Critical Thinking

The 0.1460, and cuvette four at 0.1695. In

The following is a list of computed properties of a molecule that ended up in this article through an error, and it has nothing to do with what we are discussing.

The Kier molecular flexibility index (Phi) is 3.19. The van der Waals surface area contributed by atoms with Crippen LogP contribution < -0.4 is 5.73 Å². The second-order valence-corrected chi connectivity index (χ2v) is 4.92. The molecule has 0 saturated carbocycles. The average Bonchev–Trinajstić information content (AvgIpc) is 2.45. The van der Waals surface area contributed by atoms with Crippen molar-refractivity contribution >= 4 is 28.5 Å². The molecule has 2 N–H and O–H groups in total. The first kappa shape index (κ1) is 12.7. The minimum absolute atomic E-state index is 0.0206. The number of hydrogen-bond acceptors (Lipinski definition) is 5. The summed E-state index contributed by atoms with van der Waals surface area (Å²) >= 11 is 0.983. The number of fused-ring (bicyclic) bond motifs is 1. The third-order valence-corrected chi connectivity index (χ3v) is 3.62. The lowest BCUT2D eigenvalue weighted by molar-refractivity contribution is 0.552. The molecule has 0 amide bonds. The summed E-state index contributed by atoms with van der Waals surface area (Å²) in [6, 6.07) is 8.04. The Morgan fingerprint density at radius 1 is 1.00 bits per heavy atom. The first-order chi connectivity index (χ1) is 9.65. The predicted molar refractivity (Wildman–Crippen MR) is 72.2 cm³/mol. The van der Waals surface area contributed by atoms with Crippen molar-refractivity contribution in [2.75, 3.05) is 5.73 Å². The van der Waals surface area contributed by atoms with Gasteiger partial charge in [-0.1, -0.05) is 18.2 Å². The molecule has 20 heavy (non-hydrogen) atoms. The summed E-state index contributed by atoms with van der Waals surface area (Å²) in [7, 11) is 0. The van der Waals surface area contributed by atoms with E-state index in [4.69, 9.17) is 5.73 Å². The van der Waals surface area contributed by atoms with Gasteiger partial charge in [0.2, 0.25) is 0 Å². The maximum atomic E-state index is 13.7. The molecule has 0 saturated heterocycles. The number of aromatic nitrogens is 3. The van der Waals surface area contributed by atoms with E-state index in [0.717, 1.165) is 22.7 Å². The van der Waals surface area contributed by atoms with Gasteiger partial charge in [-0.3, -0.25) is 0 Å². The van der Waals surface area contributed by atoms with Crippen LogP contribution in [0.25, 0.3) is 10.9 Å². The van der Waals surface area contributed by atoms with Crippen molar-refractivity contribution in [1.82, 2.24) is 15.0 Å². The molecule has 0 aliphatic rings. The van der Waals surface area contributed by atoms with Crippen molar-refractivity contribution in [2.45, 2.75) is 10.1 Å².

The Effects of Inhibitors on Lactase Activity. Alyssa Ramirez,2017, Functional Biology, Texas State University, San Marcos, TX 78666 Different sugars may act as competitive inhibitors and affect the enzyme catalyzed reaction and delay the reaction rate. We investigated the different sugars, glucose, sucrose and lactose to figure out if any of them could inhibit an enzyme catalyzed reaction. We did this by creating 0.1% dilutions of each of the sugars and adding the substrate ONPG. Four cuvettes were filled and ran through the spectrophotometer to see the change in absorption and when exactly the change in absorption happened for each solution. It was found that cuvette one had a change in  absorption rating of 0.1675, cuvette two had a change in absorption rating at 0.09, cuvette three had a change in absorption rating at 0.1460, and cuvette four at 0.1695. In conclusion, it is slightly proven that sugars act as competitive inhibitors in lactase activity.IntroductionThis experiment tested the effect of increasing concentrations of sugars and determined if they        acted as a competitive inhibitor for Lactase. Lactase is the primary ingredient in Lactaid and plays an vital part in the digestive system. (Bayless, Brown, Page 2017) Lactase is the enzyme found in the small intestine of mammals and catalyzes the breakdown of lactose, the sugar found in milk. Enzyme catalysts are responsible for decreasing the activation energy by increasing the rate of a chemical reaction at the activation site. (Agarwal 2006) Most enzymes are made perfect for their specific substrates. (Lashinski 2013) For example, the enzyme Lactase is broken down with the substrate Lactose and Sucrase by the substrate Sucrose which is the same thing as table sugar. Many things can delay the rate of a reaction such as pH, salt, temperature and competitive inhibitors. (Shu et la. 2016) Competitive inhibition occurs when the competitive inhibitor beats the substrate to the active site and binds with the enzyme. If the enzyme binds with a competitive inhibitor it can longer bind with a substrate. Though, the two have a similar structure (Singh et. al 2017) they do not do the same job; competitive inhibitors will decrease or sometimes stop catalysis (Worthington Biochemical Corporation 2017) while the substrate speeds up the rate of the reaction through enzyme catalysis. An example of a competitive inhibitor is Cyanide, it competes with the enzyme Cythochrome C Oxidase to prevent the transport chains of electrons in cellular respiration causing the cell to no longer produce ATP. (Li et al. 2014)  The purpose of our experiment was to figure out which sugars would or would not inhibit the enzyme catalysis reaction and to also see the effect that increasing the concentration of an enzyme will do to the reaction. The cofactors used for this experiment were the sugars Glucose, Sucrose and Lactose, a phosphate buffer and the substrate ONPG. It is noted that Lactose and Sucrose have a similar structure of 12-Carbon, 22-Hydrogen and 11-Oxoygen that differs from the rest of the substrates used in the experiment. (Oba, Mewis, Zhining 2015) Glucose is a carbohydrate that is important in the production of ATP which is a natural sugar that gives the body energy. (Li et al 2012) Sucrose also known as table sugar is made up of a combination of glucose and fructose which could influence this experimental reaction because of the different enzymes each sugar attaches with. (Baker 1975) In this experiment we used the substrate ONPG because, it is a colorimetric, which means it will allow for a yellow color to be observed when broken down and it is also a positive known substrate for Lactose. (Li et al. 2012)Methods and MaterialsIn this experiment, latex gloves were worn at all times to prevent any chemical getting on the skin, as well as goggles to protect the eyes incase of any splashes or spills. To start off the experiment, four flask were filled with a different solution to create the dilutions used. One held a glucose solution, one held a phosphate-buffer, one contained a sucrose solution and the last one contained a lactose solution. Then, four 10 mL pipettes were gathered and used for the solutions in each of the four flasks. Next, two 50 mL beakers were used to filter the lactase solution. After that, a ONPG substrate solution was gathered, as well as a micropipette for measuring the substrate. Next, four 4 mL cuvettes were collected and used to hold the dilutions for when it was time to go into the spectrophotometer. After that, we gathered a tablet of Lactaid. Lactase is the primary ingredient in Lactaid and is the enzyme that causes the catalyzed reaction being tested. A mortar and pestle was used for crushing the Lactaid tablet. We then used paper towels to lay over the 50 mL beaker to filter the solution with the enzyme. Next, we collected three test tubes and a test tube rack. These materials were used for mixing the liquids as we made the dilutions. Lastly, a spectrophotometer was used to measure the absorbance rate of each enzyme catalyzed reactions. The first step in this experiment, a Lactaid tablet was crushed with a mortar and pestle into a powder and added to a beaker with 10 mL of phosphate buffer. Then, a different beaker was covered with a paper towel to filter the soluble enzyme from the insoluble Lactaid powder. Next, three test tubes were filled with 9.0 mL of phosphate buffer for creating the following dilutions, using the micropipette 1.0 mL of the enzyme buffer solution was added to the first test tube, creating the dilution of 10%. Then, using a micropipette, 1.0 mL of the solution in test tube one was added to the second test tube creating the second dilution of 1%. The last dilution was created by taking 1.0 mL from test tube two with the micropipette and  placing it into test tube three creating the optimal enzyme dilution of 0.1%. Next, 1.0 mL of the optimal dilution was added into each of the four cuvettes. Once the optimal dilution was placed in each cuvette, they were then labeled one through four. Next using the correct pipettes, 1.0 mL of phosphate buffer was added to cuvette one, 1.0 mL of the glucose solution was added to cuvette two, 1.0 mL of the lactose solution was added to cuvette three and lastly, 1.0 mL of the sucrose solution was added to cuvette four. We then filled a fifth cuvette with 1.0 mL of phosphate buffer to use as a blank for the spectrophotometer. Next, 1.0 mL of ONPG was added to cuvette one and placed into the spectrophotometer quickly. Each cuvette was ran at a wavelength of 410.0 nm for five minutes, recording the enzyme catalyzed reaction every 15 seconds. The other three cuvettes also received 1.0 mL of the substrate ONPG and ran the same way as cuvette one, being blanked with the phosphate buffer between each of the different cuvettes to ensure accuracy. This process was done twice creating the four cuvettes over again.The data from both trials were averaged and used to find the change in absorbance in each solution. Lastly, graphs were created. The first graph showed the different absorption changes in each of the four cuvettes and the second graph displayed the exact point of when the change in absorbance occurred at 150 seconds.ResultsIn cuvette one which contained 1.0 mL of ONPG substrate, 1.0 mL of the enzyme dilution and 1.0 mL of phosphate buffer  had a change in absorption rating that ranged from 0.0 to 0.332 and at 150 seconds, cuvette one had a change in absorbance of 0.1675. It also had an average absorption rate that ranged from 0.041 to 0.373. Cuvette two contained the glucose solution and had an absorption average rating 0.0 to 0.1785 and average absorbance  that ranged 0.0295 to 0.1785. At 150 seconds, cuvette two had a change in absorbance rating of 0.09. Cuvette three contained the sucrose solution  and had a change in absorption rating from 0.0 to 0.2905 and an average absorbance that ranged 0.0275 to 0.3180. At 150 seconds, cuvette three had a change in absorption rating of 0.1460. Cuvette four contained the lactose solution and had an average change in absorption from 0.0 to 0.3215 and an average absorbance rating that ranged from 0.025 to 0.3465. At 150 seconds, cuvette four had a change in absorbance of 0.1695. The first graph displays the change in absorption over time and the second graph displays the exact point where absorption changed.LactoseGlucoseSucroseEnzyme ONPGBuffercuvette 1***cuvette 2***cuvette 3***cuvette 4***DiscussionIn this experiment the hypothesis was partially supported. The enzyme activity was only altered to a limited extent by the sugars. In this study four cuvettes were used and only 3 out were altered. The greatest change in enzyme activity took place in cuvette one, which contained PO4, the enzyme lactase, and the substrate ONPG. Cuvette one had a dilution of one to ten and had the highest change in absorption as well. The results also concluded cuvette four, which contained lactose was the only cuvette not altered in the experiment. Cuvettes two and three were altered in the experiment but did not have as big of a reaction as cuvette one. The hypothesis was also only supported in part because of possible limitations of this experiment. For example, more test could have been done to on each of the cuvettes to see if the results would be different, the spectrophotometers that were used during this experiment had been running all day and were not giving the most accurate readings. The time allotted for the experiment could have been longer, which could have allowed for more trials to be done. The measurements could have more precise for example, when making the solutions the chemicals going into the test tubes were not as precisely measured as they could have been. The dilutions could have also changed the reaction due to the idea of the theory that the reaction is proportional to the concentration of the enzyme-substrate compound. (Lineweaver and Burk 1934) Based on the findings in this experiment, in the future different things could be investigated like why certain sugars are inhibitors and why other sugars are not, the effect of adding a different substrate opposed to  ONPG, changing the concentration of the dilutions from one to ten to one to one hundred, and trying the experiment with a different enzyme. In conclusion, it is proven that yes, sugars are competitive inhibitors. IntroductionThis experiment tested the effect of increasing concentrations of sugars and determined if they        acted as a competitive inhibitor for Lactase. Lactase is the primary ingredient in Lactaid and plays an vital part in the digestive system. (Bayless, Brown, Page 2017) Lactase is the enzyme found in the small intestine of mammals and catalyzes the breakdown of lactose, the sugar found in milk. Enzyme catalysts are responsible for decreasing the activation energy by increasing the rate of a chemical reaction at the activation site. (Agarwal 2006) Most enzymes are made perfect for their specific substrates. (Lashinski 2013) For example, the enzyme Lactase is broken down with the substrate Lactose and Sucrase by the substrate Sucrose which is the same thing as table sugar. Many things can delay the rate of a reaction such as pH, salt, temperature and competitive inhibitors. (Shu et la. 2016) Competitive inhibition occurs when the competitive inhibitor beats the substrate to the active site and binds with the enzyme. If the enzyme binds with a competitive inhibitor it can longer bind with a substrate. Though, the two have a similar structure (Singh et. al 2017) they do not do the same job; competitive inhibitors will decrease or sometimes stop catalysis (Worthington Biochemical Corporation 2017) while the substrate speeds up the rate of the reaction through enzyme catalysis. An example of a competitive inhibitor is Cyanide, it competes with the enzyme Cythochrome C Oxidase to prevent the transport chains of electrons in cellular respiration causing the cell to no longer produce ATP. (Li et al. 2014)  The purpose of our experiment was to figure out which sugars would or would not inhibit the enzyme catalysis reaction and to also see the effect that increasing the concentration of an enzyme will do to the reaction. The cofactors used for this experiment were the sugars Glucose, Sucrose and Lactose, a phosphate buffer and the substrate ONPG. It is noted that Lactose and Sucrose have a similar structure of 12-Carbon, 22-Hydrogen and 11-Oxoygen that differs from the rest of the substrates used in the experiment. (Oba, Mewis, Zhining 2015) Glucose is a carbohydrate that is important in the production of ATP which is a natural sugar that gives the body energy. (Li et al 2012) Sucrose also known as table sugar is made up of a combination of glucose and fructose which could influence this experimental reaction because of the different enzymes each sugar attaches with. (Baker 1975) In this experiment we used the substrate ONPG because, it is a colorimetric, which means it will allow for a yellow color to be observed when broken down and it is also a positive known substrate for Lactose. (Li et al. 2012)References:Bayless, T. M., Brown, E., & Paige, D. M. (2017). Lactase Non-persistence and Lactose Intolerance. Current Gastroenterology Reports, 19(5), 23.doi:10.1007/s11894-017-0558-9Lashinski, E. M. (2013). Enzymes and enzyme activity: structure, biology and clinical significance. New York: Nova Science Publishers, ©2013.Li, W., Zhao, X., Zou, S., Ma, Y., Zhang, K., & Zhang, M. (2012). Scanning assay of ?-galactosidase activity. Applied Biochemistry &Microbiology, 48(6), 603-607. doi:10.1134/S0003683812060075Oba, M. m., Mewis, J. L., & Zhining, Z. (2015). Effects of ruminal doses of sucrose, lactose, and corn starch on ruminal fermentation and expression of genes in ruminal epithelial cells. Journal Of Dairy Science, 98(1), 586-594.Shu, G., Bowen, Z., Hong, L., Hongchang, W., & Qian, Z. (2016). Effect of Temperature, pH, Enzyme to Substrate Ratio, Substrate Concentration and Time on the Antioxidative Activity of Hydrolysates from Goat Milk Casein by Alcalase. Acta Universitatis Cibiniensis. Series E: FoodTechnology, 20(2), 29-38.Singh, A., Ekka, M., Kaushik, A., Pandya, V., Singh, R., Banerjee, S., & Kumaran, S. (2017). Substrate-Induced Facilitated Dissociation of the Competitive Inhibitor from the Active Site of O-Acetyl Serine Sulfhydrylase Reveals a Competitive-Allostery Mechanism. Biochemistry,56(37), 5011-5025. doi: 10.1021/acs.biochem.7b00500 Agarwal; licensee BioMed Central Ltd. (2006). Enzymes: An integrated veiw of structures, dynamics and function Microbial Cell Factories,doi: 10.1186/1475-2859-5-2Attar, A., Cubillana-Aquilera, L., Naranjo-Rodriguez, I., de Cisneros, JL, Palacios-Santander, JM., Amine, A. (2014). Amperometric inhibition biosensors based on horseradish peroxidase and gold sononanoparticles immobilized onto different electrodes for cyanide measurements. Bioelectrochemistry doi: 10.1016A.I Tarasou, F. Semplici, M.A Ravier, E.A Bellomo, T.J Pullen, P. gilon, I. Sekler, R. Rizzuto, G.A Rutter (2012). The Mitochondrial Ca2+ Uniporter MCU Is Essential for Glucose-Induced ATP Increases in Pancreatic ?-Cells doi: 10.1371/journal.pone.0039722H.G Baker (1975). Sugar Concentrations in Nectars from Hummingbird Flowers Biotropica Vol. 7, No. 1 (Apr., 1975), pp. 37-41